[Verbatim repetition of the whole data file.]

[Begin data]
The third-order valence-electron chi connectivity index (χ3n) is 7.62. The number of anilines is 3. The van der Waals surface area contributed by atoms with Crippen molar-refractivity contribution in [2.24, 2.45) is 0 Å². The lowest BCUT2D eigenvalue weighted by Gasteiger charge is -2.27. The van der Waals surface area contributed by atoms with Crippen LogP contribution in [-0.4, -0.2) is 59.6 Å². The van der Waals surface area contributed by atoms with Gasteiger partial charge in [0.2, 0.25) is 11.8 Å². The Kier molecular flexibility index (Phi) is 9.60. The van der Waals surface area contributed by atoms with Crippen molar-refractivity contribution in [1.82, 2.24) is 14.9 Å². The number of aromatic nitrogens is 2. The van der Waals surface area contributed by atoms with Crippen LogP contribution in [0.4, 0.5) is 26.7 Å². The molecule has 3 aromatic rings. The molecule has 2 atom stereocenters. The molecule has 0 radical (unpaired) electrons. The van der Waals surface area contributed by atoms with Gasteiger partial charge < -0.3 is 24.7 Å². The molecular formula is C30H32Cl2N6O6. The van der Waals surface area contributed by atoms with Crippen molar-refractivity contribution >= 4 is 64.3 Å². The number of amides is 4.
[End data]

The third-order valence-electron chi connectivity index (χ3n) is 7.62. The number of anilines is 3. The van der Waals surface area contributed by atoms with Crippen molar-refractivity contribution in [2.24, 2.45) is 0 Å². The lowest BCUT2D eigenvalue weighted by Gasteiger charge is -2.27. The van der Waals surface area contributed by atoms with Crippen LogP contribution in [-0.4, -0.2) is 59.6 Å². The van der Waals surface area contributed by atoms with Gasteiger partial charge in [0.2, 0.25) is 11.8 Å². The Kier molecular flexibility index (Phi) is 9.60. The van der Waals surface area contributed by atoms with Crippen molar-refractivity contribution in [1.82, 2.24) is 14.9 Å². The number of aromatic nitrogens is 2. The van der Waals surface area contributed by atoms with Crippen LogP contribution in [0.4, 0.5) is 26.7 Å². The molecule has 3 aromatic rings. The molecule has 2 atom stereocenters. The molecule has 0 radical (unpaired) electrons. The van der Waals surface area contributed by atoms with Gasteiger partial charge < -0.3 is 24.7 Å². The molecular formula is C30H32Cl2N6O6. The van der Waals surface area contributed by atoms with Crippen molar-refractivity contribution >= 4 is 64.3 Å². The number of amides is 4.